Dream on: South students’ sleep takes a heavy hit

By Jesse Zhang
Published: November 2009

As the clock quickly approaches midnight, senior Naveen Sridhar can hear his parents head to bed. Lying quietly on his bed, he has his parents fooled–they think he’s asleep.
What they don’t realize is that their son is actually awake and working on an AP European History project by nightlight.

Sridhar will work until 2 am, perhaps, and catch a few hours of sleep before he wakes up at 6 am. His sleeping habits do not distress him, however; he has long since gotten used to such a routine.

With “homework, a lot of commitments, and general procrastination, Sridhar averages three to five hours of sleep a night during weekdays of the school year.

“I think it’s worth it, Sridhar said. “Everyone else seems to have the same sleep issues, so it’s not that big of a deal in macrocosmic terms.

Like Sridhar, many students at South suffer from sleep-deprivation.

Unlike students of 30 or even 20 years ago, students of today take heavier courseloads and participate in more extracurricular activities. They have to work harder to get into their schools of choice, which are becoming more selective as applicant pools continue to grow.
Modern students are also spending more time using products of modern technology according to South psychologist Andrew Aspel, and studies have shown that students are staying up until 3 am or later because of texting friends, watching TV, or surfing the Internet.

From his four-year experience working with South students, Aspel says that the average student gets fewer than seven hours of sleep a night, which may affect students’ attentions, memories, moods, production levels, and stress levels.

“[Teenage life] may have been more balanced years ago. The pressure has increased [since then], Aspel said. “What kids are doing to get into colleges may be misperceptive of what they need to do. Kids are looking for whatever edge they need.

Psychology Today recently reported that teenagers naturally require more sleep than both adults and children. Teenagers likewise have a delayed sleeping phase, which causes them to stay up later at night. 

Teens need at least nine hours of sleep per night to avoid sleep-deprivation-associated behaviors such as fatigue, oversleeping on weekends, tendency to take naps, and falling asleep in class, according to adoption.com.

Science Daily also reported earlier this year that sleep-deprivation may also lead to depression and stress, which can lead to problems such as drug and alcohol usage.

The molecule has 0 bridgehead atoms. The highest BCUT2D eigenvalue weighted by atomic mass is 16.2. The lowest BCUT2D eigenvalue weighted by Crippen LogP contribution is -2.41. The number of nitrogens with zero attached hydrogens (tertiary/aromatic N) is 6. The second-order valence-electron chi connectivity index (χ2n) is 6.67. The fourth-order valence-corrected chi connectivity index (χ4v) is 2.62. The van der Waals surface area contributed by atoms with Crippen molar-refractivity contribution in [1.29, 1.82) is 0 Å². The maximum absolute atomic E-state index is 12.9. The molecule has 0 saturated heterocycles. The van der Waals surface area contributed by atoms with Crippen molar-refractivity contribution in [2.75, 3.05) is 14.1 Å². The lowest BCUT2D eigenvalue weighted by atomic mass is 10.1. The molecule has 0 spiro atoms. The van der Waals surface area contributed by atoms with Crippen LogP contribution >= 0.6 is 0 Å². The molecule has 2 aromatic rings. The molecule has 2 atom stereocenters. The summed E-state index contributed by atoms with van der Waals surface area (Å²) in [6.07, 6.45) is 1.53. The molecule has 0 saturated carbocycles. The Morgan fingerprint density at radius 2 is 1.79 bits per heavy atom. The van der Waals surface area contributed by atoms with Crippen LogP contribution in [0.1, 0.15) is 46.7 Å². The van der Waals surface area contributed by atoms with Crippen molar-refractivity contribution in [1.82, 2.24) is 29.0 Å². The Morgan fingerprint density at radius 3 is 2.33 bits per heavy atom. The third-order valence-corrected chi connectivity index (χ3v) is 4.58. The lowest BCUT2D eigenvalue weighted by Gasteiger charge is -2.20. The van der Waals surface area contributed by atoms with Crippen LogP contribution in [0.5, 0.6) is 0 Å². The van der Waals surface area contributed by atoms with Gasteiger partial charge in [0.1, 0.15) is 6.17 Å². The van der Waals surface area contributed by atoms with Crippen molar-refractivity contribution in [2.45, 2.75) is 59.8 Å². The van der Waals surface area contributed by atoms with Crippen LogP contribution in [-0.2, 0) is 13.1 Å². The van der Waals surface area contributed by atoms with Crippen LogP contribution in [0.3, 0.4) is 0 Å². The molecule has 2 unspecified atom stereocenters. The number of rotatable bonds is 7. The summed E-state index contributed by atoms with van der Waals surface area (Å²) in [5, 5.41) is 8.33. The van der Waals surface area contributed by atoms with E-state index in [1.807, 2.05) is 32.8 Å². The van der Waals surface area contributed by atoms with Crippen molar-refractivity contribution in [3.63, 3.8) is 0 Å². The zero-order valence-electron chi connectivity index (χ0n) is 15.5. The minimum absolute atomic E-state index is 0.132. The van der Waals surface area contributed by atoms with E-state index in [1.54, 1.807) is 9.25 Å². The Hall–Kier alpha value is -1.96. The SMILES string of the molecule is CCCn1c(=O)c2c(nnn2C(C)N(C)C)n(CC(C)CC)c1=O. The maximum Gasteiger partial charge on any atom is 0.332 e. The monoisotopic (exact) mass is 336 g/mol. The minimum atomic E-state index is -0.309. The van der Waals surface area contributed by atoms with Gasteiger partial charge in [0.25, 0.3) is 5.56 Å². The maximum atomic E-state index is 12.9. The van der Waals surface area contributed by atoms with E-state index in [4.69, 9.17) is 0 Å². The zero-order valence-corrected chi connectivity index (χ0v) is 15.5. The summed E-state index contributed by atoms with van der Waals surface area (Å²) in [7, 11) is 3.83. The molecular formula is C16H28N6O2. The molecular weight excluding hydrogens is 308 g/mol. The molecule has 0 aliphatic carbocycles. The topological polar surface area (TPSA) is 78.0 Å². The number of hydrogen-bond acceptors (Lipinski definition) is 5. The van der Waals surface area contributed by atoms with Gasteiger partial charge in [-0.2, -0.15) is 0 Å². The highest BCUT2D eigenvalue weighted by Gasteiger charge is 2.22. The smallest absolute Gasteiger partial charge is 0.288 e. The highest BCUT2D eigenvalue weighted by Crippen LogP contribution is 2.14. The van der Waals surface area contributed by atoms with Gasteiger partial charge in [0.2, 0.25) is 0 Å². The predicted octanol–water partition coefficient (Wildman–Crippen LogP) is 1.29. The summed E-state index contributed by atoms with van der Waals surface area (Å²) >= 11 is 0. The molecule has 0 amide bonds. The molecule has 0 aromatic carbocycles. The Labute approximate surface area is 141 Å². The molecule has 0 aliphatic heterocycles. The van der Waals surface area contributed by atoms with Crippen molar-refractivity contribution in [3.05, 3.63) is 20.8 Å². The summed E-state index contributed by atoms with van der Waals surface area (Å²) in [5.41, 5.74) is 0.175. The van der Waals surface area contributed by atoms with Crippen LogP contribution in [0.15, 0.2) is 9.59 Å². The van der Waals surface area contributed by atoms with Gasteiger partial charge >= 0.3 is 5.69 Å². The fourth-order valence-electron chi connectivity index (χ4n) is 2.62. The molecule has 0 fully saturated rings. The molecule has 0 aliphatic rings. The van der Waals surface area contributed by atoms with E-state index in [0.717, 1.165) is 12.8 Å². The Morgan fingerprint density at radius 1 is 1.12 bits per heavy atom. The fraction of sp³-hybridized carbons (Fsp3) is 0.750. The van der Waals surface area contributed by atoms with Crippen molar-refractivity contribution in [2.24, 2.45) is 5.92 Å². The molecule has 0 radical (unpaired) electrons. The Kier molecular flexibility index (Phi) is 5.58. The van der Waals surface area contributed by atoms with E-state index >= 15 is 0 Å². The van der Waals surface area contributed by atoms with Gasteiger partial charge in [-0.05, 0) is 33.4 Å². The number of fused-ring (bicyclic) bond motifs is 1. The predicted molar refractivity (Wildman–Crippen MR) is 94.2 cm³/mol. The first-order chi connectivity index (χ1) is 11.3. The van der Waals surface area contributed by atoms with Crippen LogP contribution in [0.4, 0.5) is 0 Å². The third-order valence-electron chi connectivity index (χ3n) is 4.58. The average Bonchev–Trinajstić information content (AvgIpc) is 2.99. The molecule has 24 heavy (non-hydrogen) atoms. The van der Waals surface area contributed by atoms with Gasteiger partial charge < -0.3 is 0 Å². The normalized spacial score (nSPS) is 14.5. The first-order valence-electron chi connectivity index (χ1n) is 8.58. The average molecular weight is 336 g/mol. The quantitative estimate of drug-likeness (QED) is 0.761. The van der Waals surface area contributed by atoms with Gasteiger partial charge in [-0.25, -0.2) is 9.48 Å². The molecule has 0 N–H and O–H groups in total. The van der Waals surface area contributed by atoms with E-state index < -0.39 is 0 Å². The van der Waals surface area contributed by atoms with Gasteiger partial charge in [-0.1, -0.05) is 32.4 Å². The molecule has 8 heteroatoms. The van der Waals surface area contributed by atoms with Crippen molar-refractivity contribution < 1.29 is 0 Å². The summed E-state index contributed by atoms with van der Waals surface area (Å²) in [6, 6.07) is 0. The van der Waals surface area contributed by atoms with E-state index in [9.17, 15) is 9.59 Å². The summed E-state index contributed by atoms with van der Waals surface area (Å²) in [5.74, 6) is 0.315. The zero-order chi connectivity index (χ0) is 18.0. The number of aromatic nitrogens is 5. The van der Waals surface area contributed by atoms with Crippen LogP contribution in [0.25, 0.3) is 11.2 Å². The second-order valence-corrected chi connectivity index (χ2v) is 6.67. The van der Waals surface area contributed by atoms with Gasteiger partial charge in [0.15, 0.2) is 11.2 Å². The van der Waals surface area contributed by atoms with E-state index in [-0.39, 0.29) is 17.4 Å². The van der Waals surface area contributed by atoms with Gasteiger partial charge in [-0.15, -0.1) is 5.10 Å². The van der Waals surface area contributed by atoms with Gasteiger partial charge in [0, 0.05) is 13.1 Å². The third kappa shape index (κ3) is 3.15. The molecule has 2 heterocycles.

History Department Head Marshall Cohen, who has worked at South since 1971, says that more Americans want to go to college today than they did 30 years ago, causing increased levels of competition and less sleep.

“Before, smaller, less well-known colleges were not as selective as they are today, Cohen said. “Now students are more competitive. Applicants are having to work harder.

Cohen, who has taught both Advanced Placement and Curriculum II courses, feels that as a teacher, he does not want his students to be deprived of sleep, but must nevertheless cover the required curriculum.

“It’s about being healthy. [Being sleep-deprived] is not good for you, Cohen said.

In an attempt to fight sleep deprivation, Principal Joel Stembridge wants to look at the choices students are making.

“I want us to make sure we have the educational programs to make sure students know how their body responds to [sleep-deprivation], Stembridge said. “[Fighting sleep-deprivation] is more about time management.

Stembridge notes that the school offers stress-management Wellness courses to help students cope with their lack of sleep.

Although Sridhar feels that an all-encompassing solution does not exist, he believes that starting school at a later time may alleviate sleep-deprivation.

Several high schools across the nation have already pushed back the time school starts to help teens fight sleep deprivation.

Researchers at the University of Minnesota studied 7,000 high school students whose school district switched the time school starts in 1997 from 7:15 am to 8:40 am.

After the time change, students have received more sleep, experienced less fatigue during the day, earned slightly higher grades, and experienced less depression.

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